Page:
There is a plethora of different development programming languages, known as paradigms, available to a software designer. I intend to explore some of these models and discuss why a developer would choose one over another to accomplish a specific task.
Object oriented programming.
This is a self-contained, yet abstract programming language, which is easy to maintain. There are many advantages of object-oriented programming abbreviated in the industry to OOP. One of these is that it allows the reuse of code keeping up an applications sustainability and preservation. This enables you not to have to regenerate application code to use again in other information systems. If you were a competent and experienced software developer and creating a database for a company, you can theoretically recycle the original coding for distribution as the code can be broken up and reloaded many times. Modern games designers would choose this way of constructing their product, as the embedding of virtual objects in to applications can take place. New technologies and faster data can replace obsolete coding improving productivity and performance. Accuracy in inputting your data is vital as once code is typed it cannot be altered or executed in another way symbolising a clear limitation of this style of computing, this explains why the principles of OOP can become complicated to grasp. To make the most of its features, knowledge of the interface is crucial in expanding its capability and functionality. If you are just starting out on the programming ladder, you may prefer the procedural and more simplified approach to designing. Another limitation is that it can be difficult to use the more dynamic technique to deal with the more traditional system. It is important to minimise the effects when you are interacting with old-fashioned manufactured setups. An example of this style is Java script. A developer may choose to use Java script to add to the dynamism of websites. Typically, educational establishments would incorporate this as an update of visual basic the initial simplistic system.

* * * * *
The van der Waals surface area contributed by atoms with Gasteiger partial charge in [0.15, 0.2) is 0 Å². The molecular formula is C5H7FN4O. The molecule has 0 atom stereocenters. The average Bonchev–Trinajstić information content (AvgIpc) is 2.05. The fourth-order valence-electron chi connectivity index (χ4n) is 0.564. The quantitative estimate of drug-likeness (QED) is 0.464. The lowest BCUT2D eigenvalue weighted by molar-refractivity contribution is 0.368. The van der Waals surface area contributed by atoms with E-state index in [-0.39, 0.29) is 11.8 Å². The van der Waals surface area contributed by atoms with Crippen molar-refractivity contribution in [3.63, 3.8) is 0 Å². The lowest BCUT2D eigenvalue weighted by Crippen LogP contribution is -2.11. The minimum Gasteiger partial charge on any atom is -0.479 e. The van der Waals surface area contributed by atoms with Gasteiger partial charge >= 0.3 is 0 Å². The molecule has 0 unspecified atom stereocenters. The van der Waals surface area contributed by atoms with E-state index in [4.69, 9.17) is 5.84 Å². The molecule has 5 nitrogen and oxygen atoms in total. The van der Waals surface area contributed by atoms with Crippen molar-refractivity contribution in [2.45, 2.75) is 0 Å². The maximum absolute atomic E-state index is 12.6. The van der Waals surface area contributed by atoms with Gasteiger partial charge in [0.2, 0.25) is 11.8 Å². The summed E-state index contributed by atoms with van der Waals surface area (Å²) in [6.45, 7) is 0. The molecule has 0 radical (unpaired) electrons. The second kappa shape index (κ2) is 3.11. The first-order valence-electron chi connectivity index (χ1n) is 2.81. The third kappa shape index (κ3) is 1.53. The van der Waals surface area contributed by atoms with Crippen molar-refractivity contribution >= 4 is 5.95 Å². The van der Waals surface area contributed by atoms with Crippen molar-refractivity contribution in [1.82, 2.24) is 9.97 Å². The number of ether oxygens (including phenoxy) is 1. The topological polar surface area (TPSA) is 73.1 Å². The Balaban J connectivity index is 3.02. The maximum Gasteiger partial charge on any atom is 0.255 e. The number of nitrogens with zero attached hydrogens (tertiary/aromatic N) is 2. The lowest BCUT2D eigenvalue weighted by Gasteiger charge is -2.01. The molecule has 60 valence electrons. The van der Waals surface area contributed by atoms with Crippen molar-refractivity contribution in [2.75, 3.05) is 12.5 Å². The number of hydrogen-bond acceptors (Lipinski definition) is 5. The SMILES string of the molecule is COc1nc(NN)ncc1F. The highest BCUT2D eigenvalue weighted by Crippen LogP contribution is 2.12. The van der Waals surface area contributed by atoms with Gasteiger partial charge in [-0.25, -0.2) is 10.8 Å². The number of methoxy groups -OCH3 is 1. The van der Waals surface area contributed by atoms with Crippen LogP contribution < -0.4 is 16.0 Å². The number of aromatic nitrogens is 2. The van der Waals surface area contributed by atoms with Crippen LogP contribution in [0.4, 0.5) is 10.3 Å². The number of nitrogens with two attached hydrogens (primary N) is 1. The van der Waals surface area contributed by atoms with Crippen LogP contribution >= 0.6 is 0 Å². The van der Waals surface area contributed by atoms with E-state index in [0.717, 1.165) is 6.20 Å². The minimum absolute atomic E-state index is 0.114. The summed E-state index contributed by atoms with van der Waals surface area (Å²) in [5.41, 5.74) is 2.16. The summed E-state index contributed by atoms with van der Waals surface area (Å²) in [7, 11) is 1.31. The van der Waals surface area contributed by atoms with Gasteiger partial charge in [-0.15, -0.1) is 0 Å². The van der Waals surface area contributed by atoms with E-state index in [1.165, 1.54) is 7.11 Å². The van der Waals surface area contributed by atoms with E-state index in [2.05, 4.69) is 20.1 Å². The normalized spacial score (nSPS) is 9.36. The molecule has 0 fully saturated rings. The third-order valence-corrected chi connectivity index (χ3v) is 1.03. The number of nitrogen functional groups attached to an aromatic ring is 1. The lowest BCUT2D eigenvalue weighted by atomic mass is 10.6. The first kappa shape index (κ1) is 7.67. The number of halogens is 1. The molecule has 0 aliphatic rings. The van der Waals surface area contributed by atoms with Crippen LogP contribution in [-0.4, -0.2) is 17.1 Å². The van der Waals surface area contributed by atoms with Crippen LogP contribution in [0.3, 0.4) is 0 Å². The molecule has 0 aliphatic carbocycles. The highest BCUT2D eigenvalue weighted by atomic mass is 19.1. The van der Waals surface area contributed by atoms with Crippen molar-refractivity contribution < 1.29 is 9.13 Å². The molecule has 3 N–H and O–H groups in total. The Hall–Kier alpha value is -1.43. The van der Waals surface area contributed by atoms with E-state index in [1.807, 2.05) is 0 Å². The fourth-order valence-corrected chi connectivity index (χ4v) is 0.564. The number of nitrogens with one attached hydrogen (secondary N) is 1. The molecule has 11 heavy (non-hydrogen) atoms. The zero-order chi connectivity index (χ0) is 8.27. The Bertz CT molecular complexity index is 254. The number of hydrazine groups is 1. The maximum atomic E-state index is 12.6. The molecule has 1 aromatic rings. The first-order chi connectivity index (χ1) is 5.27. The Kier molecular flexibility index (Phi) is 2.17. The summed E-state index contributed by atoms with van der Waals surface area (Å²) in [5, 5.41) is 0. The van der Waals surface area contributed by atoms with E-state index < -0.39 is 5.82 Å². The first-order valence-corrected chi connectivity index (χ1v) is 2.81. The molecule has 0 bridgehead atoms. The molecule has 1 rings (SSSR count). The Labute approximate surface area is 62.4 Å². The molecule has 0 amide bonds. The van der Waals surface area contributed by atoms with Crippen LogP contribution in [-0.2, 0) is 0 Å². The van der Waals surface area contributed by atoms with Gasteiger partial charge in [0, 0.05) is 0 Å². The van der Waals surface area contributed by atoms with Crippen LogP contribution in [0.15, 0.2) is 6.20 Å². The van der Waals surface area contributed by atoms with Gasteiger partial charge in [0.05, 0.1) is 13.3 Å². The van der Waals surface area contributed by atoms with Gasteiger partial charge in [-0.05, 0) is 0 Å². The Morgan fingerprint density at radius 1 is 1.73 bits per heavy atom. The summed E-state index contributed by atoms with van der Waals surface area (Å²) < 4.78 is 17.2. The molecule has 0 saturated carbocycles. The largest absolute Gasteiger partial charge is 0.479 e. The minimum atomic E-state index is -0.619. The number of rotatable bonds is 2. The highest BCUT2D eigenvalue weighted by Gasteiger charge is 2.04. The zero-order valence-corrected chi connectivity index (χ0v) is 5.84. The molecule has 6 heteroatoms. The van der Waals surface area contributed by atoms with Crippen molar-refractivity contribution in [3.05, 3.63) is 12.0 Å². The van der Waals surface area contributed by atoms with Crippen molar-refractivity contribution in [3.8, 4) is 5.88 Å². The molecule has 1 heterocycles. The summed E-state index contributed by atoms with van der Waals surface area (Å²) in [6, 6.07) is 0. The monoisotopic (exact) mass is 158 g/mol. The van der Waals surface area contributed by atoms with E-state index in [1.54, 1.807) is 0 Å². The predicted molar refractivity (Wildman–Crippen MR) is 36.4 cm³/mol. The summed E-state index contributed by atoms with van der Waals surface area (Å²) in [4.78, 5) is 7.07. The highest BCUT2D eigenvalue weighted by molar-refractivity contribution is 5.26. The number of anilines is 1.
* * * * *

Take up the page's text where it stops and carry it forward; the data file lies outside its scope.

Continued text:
Procedural programming language
This is a linear, straightforward method of software development where code is easy to read or understand. It is generally faster than OOP as it chronicles programme flow and does not search for unstructured patterns unlike the object-oriented counterpart. Furthermore, its characteristics are modular meaning it is less confusing to the inexperienced developer. Its construction is flexible as the interface is standardised, easily assembled. Because of this, minimal effort is required to carry out maintenance and repair. The aim of procedural programming is to break down a task in to variables and sub-routines so the rational distribution of code takes place in an organised and incremental manner. On the contrary, tasks in the object-oriented style are broken up in to objects suiting the more spontaneous designer. For a composition to...